American Psycho

Page 151

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Huey Lewis and the News

Huey Lewis and the News burst out of San Francisco onto the national music scene at the beginning of the decade, with their self-titled rock pop album released by Chrysalis, though they really didn't come into their own, commercially or artistically, until their 1983 smash, Sports. Though their roots were visible (blues, Memphis soul, country) on Huey Lewis and the News they seemed a little too willing to cash in on the late seventies/early eighties taste for New Wave, and the album - though it's still a smashing debut - seems a little too stark, too punk. Examples of this being the drumming on the first single, "Some of My Lies Are True (Sooner or Later)," and the fake handclaps on "Don't Make Me Do It" as well as the organ on "Taking a Walk." Even though it was a little bit strained, their peppy boy-wants-girl lyrics and the energy with which Lewis, as a lead singer, instilled all the songs were refreshing. Having a great lead guitarist like Chris Hayes (who also shares vocals) doesn't hurt either. Hayes' solos are as original and unrehearsed as any in rock. Yet the keyboardist, Sean Hopper, seemed too intent on playing the organ a little too mechanically (though his piano playing on the second half of the album gets better) and Bill Gibson's drumming was too muted to have much impact. The songwriting also didn't mature until much later, though many of the catchy songs had hints of longing and regret and dread ("Stop Trying" is just one example).

Though the boys hail from San Francisco and they share some similarities with their Southern California counterparts, the Beach Boys (gorgeous harmonies, sophisticated vocalizing, beautiful melodies - they even posed with a surfboard on the cover of the debut album), they also carried with them some of the bleakness and nihilism of the (thankfully now forgotten) "punk rock" scene of Los Angeles at the time. Talk about your Angry Young Man! - listen to Huey on "Who Cares," "Stop Trying," "Don't Even Tell Me That You Love Me," "Trouble in Paradise" (the titles say it all). Huey hits his notes like an embittered survivor and the band often sounds as angry as performers like the Clash or Billy Joel or Blondie. No one should forget that we have Elvis Costello to thank for discovering Huey in the first place. Huey played harmonica on Costello's second record, the thin, vapid My Aim Was You. Lewis has some of Costello's supposed bitterness, though Huey has a more bitter, cynical sense of humor. Elvis might think that intellectual wordplay is as important as having a good time and having one's cynicism tempered by good spirits, but I wonder what he thinks about Lewis selling so many more records than he?

Things looked up for Huey and the boys on the second album, 1982's Picture This, which yielded two semihits, "Workin' for a Livin'" and "Do You Believe in Love," and the fact that this coincided with the advent of video (there was one made for both songs) undoubtedly helped sales. The sound, though still tinged with New Wave trappings, seemed more roots-rock than the previous album, which might have something to do with the fact that Bob Clearmountain mixed the record or that Huey Lewis and the News took over the producing reins. Their songwriting grew more sophisticated and the group wasn't afraid to quietly explore other genres - notably reggae ("Tell Her a Little Lie") and ballads ("Hope You Love Me Like You Say" and "Is It Me?"). But for all its power-pop glory, the sound and the band seem, gratefully, less rebellious, less angry on this record (though the blue-collar bitterness of "Workin' for a Livin'" seems like an outtake from the earlier album). They seem more concerned with personal relationships - four of the album's ten songs have the word "love" in their title - rather than strutting around as young nihilists, and the mellow good-times feel of the record is a surprising, infectious change.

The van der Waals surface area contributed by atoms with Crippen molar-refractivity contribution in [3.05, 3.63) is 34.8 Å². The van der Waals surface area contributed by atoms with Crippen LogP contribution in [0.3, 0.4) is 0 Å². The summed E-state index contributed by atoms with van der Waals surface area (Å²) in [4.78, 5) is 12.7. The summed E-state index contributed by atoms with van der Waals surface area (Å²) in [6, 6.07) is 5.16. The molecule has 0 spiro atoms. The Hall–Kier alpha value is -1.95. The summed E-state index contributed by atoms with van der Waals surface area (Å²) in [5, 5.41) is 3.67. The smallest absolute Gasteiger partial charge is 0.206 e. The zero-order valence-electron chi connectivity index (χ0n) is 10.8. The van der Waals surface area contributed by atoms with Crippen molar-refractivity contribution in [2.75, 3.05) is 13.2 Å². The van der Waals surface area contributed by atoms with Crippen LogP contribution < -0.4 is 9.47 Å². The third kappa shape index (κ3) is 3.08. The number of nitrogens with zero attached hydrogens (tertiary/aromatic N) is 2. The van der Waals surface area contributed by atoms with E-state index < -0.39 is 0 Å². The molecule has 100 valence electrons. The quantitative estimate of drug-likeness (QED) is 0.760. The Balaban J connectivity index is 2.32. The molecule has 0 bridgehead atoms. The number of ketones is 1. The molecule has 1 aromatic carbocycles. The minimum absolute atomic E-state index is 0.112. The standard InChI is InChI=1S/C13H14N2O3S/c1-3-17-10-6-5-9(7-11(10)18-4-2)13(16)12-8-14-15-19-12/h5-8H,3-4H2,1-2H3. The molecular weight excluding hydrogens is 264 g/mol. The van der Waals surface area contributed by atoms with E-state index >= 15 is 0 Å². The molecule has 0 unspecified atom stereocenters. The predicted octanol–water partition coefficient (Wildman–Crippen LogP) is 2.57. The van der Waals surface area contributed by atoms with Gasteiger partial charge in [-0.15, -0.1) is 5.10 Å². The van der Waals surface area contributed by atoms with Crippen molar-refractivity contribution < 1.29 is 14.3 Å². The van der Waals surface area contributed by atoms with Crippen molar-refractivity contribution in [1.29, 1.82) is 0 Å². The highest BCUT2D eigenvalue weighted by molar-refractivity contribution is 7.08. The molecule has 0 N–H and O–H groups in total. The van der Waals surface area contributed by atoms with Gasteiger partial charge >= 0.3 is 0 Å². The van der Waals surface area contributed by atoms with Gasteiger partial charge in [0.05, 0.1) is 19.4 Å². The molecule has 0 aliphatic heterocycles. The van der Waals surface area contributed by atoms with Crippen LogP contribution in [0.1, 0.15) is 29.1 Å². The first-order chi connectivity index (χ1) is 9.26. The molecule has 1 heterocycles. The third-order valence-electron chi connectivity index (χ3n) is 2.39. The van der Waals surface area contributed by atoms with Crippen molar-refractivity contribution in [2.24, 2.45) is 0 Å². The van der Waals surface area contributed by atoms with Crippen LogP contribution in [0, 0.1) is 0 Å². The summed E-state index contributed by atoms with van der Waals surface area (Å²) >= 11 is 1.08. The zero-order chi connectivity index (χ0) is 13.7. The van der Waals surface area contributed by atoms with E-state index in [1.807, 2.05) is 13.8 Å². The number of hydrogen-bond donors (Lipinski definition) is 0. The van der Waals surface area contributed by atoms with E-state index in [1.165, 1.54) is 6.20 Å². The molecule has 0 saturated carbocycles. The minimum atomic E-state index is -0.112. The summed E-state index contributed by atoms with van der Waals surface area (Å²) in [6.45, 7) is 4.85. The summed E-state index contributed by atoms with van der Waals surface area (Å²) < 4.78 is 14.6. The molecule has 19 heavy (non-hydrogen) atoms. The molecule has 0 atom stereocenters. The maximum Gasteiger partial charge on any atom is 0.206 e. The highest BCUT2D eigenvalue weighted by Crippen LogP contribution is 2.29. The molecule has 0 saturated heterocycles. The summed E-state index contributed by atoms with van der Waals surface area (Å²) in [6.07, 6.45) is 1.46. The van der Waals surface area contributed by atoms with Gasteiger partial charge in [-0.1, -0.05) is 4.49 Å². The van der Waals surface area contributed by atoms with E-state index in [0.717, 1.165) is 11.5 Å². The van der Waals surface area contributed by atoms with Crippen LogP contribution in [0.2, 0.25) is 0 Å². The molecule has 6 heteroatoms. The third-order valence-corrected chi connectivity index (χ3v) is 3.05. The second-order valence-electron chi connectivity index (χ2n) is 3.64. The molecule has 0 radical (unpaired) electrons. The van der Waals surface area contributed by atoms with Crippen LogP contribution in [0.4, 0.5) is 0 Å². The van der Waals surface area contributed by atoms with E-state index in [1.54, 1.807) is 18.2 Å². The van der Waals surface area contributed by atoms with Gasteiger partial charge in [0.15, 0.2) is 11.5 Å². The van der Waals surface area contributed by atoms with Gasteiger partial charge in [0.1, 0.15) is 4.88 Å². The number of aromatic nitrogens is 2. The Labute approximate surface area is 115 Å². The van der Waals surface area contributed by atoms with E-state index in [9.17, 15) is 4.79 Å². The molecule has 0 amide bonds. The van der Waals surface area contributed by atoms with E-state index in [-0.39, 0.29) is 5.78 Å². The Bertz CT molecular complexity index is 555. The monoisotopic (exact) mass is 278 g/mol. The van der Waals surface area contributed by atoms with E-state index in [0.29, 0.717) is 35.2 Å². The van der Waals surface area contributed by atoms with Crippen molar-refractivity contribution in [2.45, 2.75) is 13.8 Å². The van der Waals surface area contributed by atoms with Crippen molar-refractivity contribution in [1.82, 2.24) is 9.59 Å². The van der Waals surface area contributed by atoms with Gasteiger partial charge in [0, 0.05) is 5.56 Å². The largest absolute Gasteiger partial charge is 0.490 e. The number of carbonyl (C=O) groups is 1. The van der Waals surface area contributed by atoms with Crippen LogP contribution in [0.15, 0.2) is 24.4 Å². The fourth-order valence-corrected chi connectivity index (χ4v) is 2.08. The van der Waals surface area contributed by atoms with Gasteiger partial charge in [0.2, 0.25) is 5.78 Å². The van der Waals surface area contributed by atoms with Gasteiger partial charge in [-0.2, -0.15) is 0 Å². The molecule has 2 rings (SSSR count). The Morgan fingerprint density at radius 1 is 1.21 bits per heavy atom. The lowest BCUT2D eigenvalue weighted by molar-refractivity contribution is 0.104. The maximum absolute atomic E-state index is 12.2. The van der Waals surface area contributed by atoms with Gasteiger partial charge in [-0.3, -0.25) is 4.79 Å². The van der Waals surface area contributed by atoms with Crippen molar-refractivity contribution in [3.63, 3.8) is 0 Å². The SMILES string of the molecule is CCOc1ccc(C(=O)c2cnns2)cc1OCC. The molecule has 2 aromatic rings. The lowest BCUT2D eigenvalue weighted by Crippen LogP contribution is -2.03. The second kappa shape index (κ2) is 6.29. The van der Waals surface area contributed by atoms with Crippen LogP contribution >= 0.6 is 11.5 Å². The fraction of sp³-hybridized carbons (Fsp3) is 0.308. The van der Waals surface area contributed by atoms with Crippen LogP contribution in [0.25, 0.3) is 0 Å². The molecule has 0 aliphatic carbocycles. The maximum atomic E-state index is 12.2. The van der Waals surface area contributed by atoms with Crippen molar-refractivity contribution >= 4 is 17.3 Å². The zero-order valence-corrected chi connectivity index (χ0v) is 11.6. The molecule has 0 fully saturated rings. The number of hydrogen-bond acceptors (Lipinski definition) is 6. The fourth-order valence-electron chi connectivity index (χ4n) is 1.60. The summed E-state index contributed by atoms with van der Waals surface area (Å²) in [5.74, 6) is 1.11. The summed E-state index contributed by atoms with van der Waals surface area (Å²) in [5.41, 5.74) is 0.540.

The band is playing better than it last did and the Tower of Power horns give the record a more open, warmer sound. The album hits its peak with the back-to-back one-two punch of "Workin' for a Livin'" and "Do You Believe in Love," which is the best song on the album and is essentially about the singer asking a girl he's met while "looking for someone to meet" if she "believes in love." The fact that the song never resolves the question (we never find out what the girl says) gives it an added complexity that wasn't apparent on the group's debut. Also on "Do You Believe in Love" is a terrific sax solo by Johnny Colla (the guy gives Clarence Clemons a run for his money), who, like Chris Hayes on lead guitar and Sean Hopper on keyboards, has by now become an invaluable asset to the band (the sax solo on the ballad "Is It Me?" is even stronger). Huey's voice sounds more searching, less raspy, yet plaintive, especially on "The Only One," which is a touching song about what happens to our mentors and where they end up (Bill Gibson's drumming is especially vital to this track). Though the album should have ended on that powerful note, it ends instead with "Buzz Buzz Buzz," a throwaway blues number that doesn't make much sense compared to what preceded it, but in its own joky way it amuses and the Tower of Power horns are in excellent form.

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